• In a related embodiment, an instant messaging application may provide one or more pre-defined topics from which a user may choose. Non-limiting examples of pre-defined topics include general topics such as sports, politics, food, and travel or more specific topics such as a particular professional or college sports team, a particular presidential candidate, and a particular chain restaurant.
  • Although the last five ‘Chat with Me’ users in list 114 do not have a customized topic, much less a similar topic as user Newbie, information about those five ‘Chat with Me’ users may indicate that they may have something to chat about with user Newbie. Therefore, in another topic analyzation technique, information about ‘Chat with Me’ users may be compared to the topic of the particular user. For example, profile information of ‘Chat with Me’ user Maestro may indicate that user Maestro works in San Francisco. As another example, search history for ‘Chat with Me’ user Mr TZ may indicate that user Mr TZ has frequently issued web-based queries that included the terms ‘San Francisco’.
  • In a similar topic analyzation technique, the customized topics of ‘Chat with Me’ users may be compared to information about a particular user (e.g., user Newbie). This technique may be used regardless of whether the particular user has selected a customized topic. For example, even if user Newbie did not select a customized topic, a ‘Chat with Me’ user that has selected “San Francisco 49ers” as a customized topic may be displayed due, at least in part, to the fact that profile information about user Newbie indicates that user Newbie is interested in the 49ers NFL football team. This is an example of a serendipitous discovery where one user did not initially know what to chat about, but upon the viewing of a customized topic of another user, decides that he/she also wants to discuss that topic.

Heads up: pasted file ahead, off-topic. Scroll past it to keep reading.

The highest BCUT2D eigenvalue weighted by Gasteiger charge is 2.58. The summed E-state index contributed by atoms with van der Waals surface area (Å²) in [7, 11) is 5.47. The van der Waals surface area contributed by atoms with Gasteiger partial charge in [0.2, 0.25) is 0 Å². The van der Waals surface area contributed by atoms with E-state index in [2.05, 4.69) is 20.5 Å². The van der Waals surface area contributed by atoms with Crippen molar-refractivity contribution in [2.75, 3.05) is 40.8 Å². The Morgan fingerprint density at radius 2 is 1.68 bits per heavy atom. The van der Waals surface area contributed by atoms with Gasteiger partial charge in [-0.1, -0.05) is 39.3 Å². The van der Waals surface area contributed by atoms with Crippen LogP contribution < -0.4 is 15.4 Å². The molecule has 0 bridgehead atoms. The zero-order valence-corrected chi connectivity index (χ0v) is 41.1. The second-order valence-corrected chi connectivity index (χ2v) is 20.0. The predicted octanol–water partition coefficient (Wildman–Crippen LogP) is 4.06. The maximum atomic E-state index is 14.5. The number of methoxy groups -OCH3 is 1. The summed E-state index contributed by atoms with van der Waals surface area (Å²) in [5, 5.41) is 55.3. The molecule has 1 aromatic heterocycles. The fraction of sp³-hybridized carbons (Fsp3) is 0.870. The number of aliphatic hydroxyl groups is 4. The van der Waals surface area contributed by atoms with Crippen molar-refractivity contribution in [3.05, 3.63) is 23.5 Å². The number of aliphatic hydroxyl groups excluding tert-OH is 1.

• Becoming “Friends”
  • After communicating, two ‘Chat with Me’ users may decide to become “friends”. Therefore, in an embodiment, an instant messaging application provides an add mechanism for a first ‘Chat with Me’ user (or “first user”) to add a second ‘Chat with Me’ user (or “second user”) to the first user's contact (or Buddy) list. The add mechanism may be, e.g., a button that, when selected by the first user, causes a message to be sent to the second user. If the second user is so inclined, he/she may accept the invitation, in the message, to be added to the first user's contact list. If the second user accepts the invitation, then the first user is also added to the second user's contact list.